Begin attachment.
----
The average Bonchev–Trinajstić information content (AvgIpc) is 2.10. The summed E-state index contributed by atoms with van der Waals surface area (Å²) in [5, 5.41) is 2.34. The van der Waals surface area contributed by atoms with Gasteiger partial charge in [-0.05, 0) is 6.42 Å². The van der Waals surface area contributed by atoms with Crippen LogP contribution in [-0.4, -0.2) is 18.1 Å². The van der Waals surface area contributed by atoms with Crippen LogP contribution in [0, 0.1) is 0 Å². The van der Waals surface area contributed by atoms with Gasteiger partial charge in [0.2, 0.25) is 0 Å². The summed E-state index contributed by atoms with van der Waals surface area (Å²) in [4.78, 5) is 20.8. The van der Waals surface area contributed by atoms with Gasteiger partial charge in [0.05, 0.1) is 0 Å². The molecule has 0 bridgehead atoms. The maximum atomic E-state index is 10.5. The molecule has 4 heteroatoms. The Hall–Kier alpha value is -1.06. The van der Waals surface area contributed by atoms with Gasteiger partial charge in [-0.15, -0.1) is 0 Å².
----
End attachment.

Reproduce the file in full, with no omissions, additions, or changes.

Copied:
The average Bonchev–Trinajstić information content (AvgIpc) is 2.10. The summed E-state index contributed by atoms with van der Waals surface area (Å²) in [5, 5.41) is 2.34. The van der Waals surface area contributed by atoms with Gasteiger partial charge in [-0.05, 0) is 6.42 Å². The van der Waals surface area contributed by atoms with Crippen LogP contribution in [-0.4, -0.2) is 18.1 Å². The van der Waals surface area contributed by atoms with Crippen LogP contribution in [0, 0.1) is 0 Å². The van der Waals surface area contributed by atoms with Gasteiger partial charge in [0.2, 0.25) is 0 Å². The summed E-state index contributed by atoms with van der Waals surface area (Å²) in [4.78, 5) is 20.8. The van der Waals surface area contributed by atoms with Gasteiger partial charge in [0.05, 0.1) is 0 Å². The molecule has 0 bridgehead atoms. The maximum atomic E-state index is 10.5. The molecule has 4 heteroatoms. The Hall–Kier alpha value is -1.06. The van der Waals surface area contributed by atoms with Gasteiger partial charge in [-0.15, -0.1) is 0 Å².